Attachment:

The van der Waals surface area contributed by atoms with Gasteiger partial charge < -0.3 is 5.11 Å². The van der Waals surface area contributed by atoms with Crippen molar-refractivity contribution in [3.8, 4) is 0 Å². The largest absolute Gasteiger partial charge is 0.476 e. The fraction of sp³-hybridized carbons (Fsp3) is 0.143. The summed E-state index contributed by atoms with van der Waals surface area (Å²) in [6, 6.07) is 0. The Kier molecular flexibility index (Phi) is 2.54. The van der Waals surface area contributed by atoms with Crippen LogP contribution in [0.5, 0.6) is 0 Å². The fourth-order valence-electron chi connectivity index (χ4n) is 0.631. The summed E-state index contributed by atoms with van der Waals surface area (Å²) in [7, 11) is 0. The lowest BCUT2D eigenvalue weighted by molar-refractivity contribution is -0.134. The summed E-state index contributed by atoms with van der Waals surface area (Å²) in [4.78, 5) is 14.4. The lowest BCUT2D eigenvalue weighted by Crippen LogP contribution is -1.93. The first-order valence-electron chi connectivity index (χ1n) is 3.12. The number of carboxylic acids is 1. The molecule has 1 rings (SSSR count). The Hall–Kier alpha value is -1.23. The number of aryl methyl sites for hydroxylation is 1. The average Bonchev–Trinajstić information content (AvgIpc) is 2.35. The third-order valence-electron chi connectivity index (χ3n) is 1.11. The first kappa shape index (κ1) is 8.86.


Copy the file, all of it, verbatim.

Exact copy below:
The van der Waals surface area contributed by atoms with Gasteiger partial charge < -0.3 is 5.11 Å². The van der Waals surface area contributed by atoms with Crippen molar-refractivity contribution in [3.8, 4) is 0 Å². The largest absolute Gasteiger partial charge is 0.476 e. The fraction of sp³-hybridized carbons (Fsp3) is 0.143. The summed E-state index contributed by atoms with van der Waals surface area (Å²) in [6, 6.07) is 0. The Kier molecular flexibility index (Phi) is 2.54. The van der Waals surface area contributed by atoms with Crippen LogP contribution in [0.5, 0.6) is 0 Å². The fourth-order valence-electron chi connectivity index (χ4n) is 0.631. The summed E-state index contributed by atoms with van der Waals surface area (Å²) in [7, 11) is 0. The lowest BCUT2D eigenvalue weighted by molar-refractivity contribution is -0.134. The summed E-state index contributed by atoms with van der Waals surface area (Å²) in [4.78, 5) is 14.4. The lowest BCUT2D eigenvalue weighted by Crippen LogP contribution is -1.93. The first-order valence-electron chi connectivity index (χ1n) is 3.12. The number of carboxylic acids is 1. The molecule has 1 rings (SSSR count). The Hall–Kier alpha value is -1.23. The number of aryl methyl sites for hydroxylation is 1. The average Bonchev–Trinajstić information content (AvgIpc) is 2.35. The third-order valence-electron chi connectivity index (χ3n) is 1.11. The first kappa shape index (κ1) is 8.86.